Arrowroot comes from a tuber in South America and can be used in everything from gravies to pies to thicken liquids. As an egg replacement for baking, arrowroot is mixed with water to form a slurry before being added to the muffin mixture. In this simple muffin recipe, the arrowroot brought out some extra sweetness, but left the muffins a bit dry.

Credit: Joe Lingeman

Substitute: Applesauce

Replacement : 1/4 cup unsweetened applesauce = 1 large egg for most recipes
Rating: 4/10

Applesauce has long been used to replace eggs and oil in recipes for the health conscious. Used as just an egg replacement here, it made the muffins a little chewier but very moist. The tops of the muffins did not get as crisp during baking. Using applesauce also made for a sweeter muffin with a slight apple flavor.

Credit: Joe Lingeman

Substitute: Mashed Banana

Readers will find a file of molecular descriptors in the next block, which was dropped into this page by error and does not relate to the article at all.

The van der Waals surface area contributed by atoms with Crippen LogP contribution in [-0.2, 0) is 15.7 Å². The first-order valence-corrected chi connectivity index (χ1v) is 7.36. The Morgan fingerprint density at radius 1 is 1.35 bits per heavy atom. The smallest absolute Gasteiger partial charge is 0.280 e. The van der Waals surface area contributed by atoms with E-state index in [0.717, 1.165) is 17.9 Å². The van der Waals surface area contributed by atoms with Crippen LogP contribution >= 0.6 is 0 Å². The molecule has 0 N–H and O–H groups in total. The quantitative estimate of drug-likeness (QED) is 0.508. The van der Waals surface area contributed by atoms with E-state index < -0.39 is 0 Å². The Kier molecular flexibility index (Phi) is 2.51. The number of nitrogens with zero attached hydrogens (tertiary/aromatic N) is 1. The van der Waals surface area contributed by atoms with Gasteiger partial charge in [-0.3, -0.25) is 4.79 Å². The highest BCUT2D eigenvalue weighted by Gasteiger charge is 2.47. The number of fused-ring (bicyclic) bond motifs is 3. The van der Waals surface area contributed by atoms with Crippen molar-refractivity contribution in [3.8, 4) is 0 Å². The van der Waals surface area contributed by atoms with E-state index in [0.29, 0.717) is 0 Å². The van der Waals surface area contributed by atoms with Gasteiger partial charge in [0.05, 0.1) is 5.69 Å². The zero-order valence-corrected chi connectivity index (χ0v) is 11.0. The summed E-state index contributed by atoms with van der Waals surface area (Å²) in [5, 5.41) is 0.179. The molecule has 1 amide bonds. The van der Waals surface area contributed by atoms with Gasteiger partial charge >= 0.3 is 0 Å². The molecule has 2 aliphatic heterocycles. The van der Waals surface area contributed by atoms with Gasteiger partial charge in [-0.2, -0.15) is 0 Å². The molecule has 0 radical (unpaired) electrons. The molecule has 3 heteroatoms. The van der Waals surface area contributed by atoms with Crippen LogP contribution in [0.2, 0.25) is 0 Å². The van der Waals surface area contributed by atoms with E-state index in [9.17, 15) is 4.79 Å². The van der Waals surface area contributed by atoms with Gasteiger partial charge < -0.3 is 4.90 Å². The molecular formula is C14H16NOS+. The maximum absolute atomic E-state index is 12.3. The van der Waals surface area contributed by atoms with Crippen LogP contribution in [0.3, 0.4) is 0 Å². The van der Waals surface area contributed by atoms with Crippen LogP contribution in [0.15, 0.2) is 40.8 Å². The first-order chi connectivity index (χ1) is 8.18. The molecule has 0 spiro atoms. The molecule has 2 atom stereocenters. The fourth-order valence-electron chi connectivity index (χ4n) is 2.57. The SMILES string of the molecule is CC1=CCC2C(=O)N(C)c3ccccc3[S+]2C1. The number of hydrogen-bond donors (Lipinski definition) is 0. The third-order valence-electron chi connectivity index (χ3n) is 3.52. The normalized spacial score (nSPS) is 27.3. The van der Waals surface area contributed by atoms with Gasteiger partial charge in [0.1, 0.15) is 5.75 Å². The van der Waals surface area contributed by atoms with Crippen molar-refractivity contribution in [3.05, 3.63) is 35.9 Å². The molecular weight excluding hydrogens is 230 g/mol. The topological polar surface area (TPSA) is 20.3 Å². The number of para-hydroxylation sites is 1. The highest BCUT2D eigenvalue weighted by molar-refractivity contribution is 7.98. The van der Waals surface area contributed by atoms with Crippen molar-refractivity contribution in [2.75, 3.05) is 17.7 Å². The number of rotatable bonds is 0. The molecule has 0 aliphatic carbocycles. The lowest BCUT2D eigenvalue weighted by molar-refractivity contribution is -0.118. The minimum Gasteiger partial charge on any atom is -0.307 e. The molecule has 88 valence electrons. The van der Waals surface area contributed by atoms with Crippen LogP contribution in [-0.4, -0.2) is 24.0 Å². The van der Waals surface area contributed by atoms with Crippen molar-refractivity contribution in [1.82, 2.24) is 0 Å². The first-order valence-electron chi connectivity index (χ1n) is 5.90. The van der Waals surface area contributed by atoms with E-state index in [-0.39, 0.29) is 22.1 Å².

Replacement: 1/4 cup mashed banana (about 4 inches or 2 1/2 ounces) = 1 large egg
Rating: 5/10

Much like applesauce, mashed banana is an easy replacement for eggs in most baking recipes. As you might expect, there is definite banana flavor when baking with bananas in a simple vanilla muffin. Because of the bananas additional starches, the muffins were a little gummy compared to other muffins.

Credit: Joe Lingeman

Substitute: Water, Oil, and Baking Powder

Replacement: 2 tablespoons water + 2 teaspoons baking powder + 1 teaspoon vegetable oil = 1 large egg
Rating: 9/10

This simple combination leans on pantry staples you probably have on hand. Muffins baked with this egg replacement were light and airy and there was almost no difference in taste and structure. The tops were a bit more crisp and darkened slightly during baking and this might have been my favorite, if it weren’t for the next method.

Credit: Joe Lingeman

Substitute: Carbonated Water

Replacement: 1/4 cup carbonated water = 1 large egg
Rating: 10/10

This easy and surprising substitute yielded muffins that were almost indistinguishable from the muffins baked with egg. They were moist and tender on the inside with a lovely crisp top. This will definitely be my new go-to egg substitute in baking.